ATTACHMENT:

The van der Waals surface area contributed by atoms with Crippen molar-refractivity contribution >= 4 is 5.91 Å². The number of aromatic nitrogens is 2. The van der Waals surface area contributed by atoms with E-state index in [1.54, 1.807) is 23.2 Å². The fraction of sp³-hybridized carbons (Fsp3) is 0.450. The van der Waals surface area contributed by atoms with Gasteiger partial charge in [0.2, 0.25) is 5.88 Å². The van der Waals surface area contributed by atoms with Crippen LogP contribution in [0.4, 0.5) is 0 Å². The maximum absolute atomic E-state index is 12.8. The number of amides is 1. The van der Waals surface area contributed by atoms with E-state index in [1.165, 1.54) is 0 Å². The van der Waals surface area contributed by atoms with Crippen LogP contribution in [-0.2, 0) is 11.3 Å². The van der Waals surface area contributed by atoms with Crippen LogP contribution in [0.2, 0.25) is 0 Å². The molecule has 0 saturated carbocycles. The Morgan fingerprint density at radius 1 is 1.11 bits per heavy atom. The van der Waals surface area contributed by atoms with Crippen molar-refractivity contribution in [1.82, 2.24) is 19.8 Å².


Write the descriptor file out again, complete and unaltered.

The van der Waals surface area contributed by atoms with Crippen molar-refractivity contribution >= 4 is 5.91 Å². The number of aromatic nitrogens is 2. The van der Waals surface area contributed by atoms with E-state index in [1.54, 1.807) is 23.2 Å². The fraction of sp³-hybridized carbons (Fsp3) is 0.450. The van der Waals surface area contributed by atoms with Gasteiger partial charge in [0.2, 0.25) is 5.88 Å². The van der Waals surface area contributed by atoms with Crippen LogP contribution in [0.4, 0.5) is 0 Å². The maximum absolute atomic E-state index is 12.8. The number of amides is 1. The van der Waals surface area contributed by atoms with E-state index in [1.165, 1.54) is 0 Å². The van der Waals surface area contributed by atoms with Crippen LogP contribution in [-0.2, 0) is 11.3 Å². The van der Waals surface area contributed by atoms with Crippen LogP contribution in [0.2, 0.25) is 0 Å². The molecule has 0 saturated carbocycles. The Morgan fingerprint density at radius 1 is 1.11 bits per heavy atom. The van der Waals surface area contributed by atoms with Crippen molar-refractivity contribution in [1.82, 2.24) is 19.8 Å².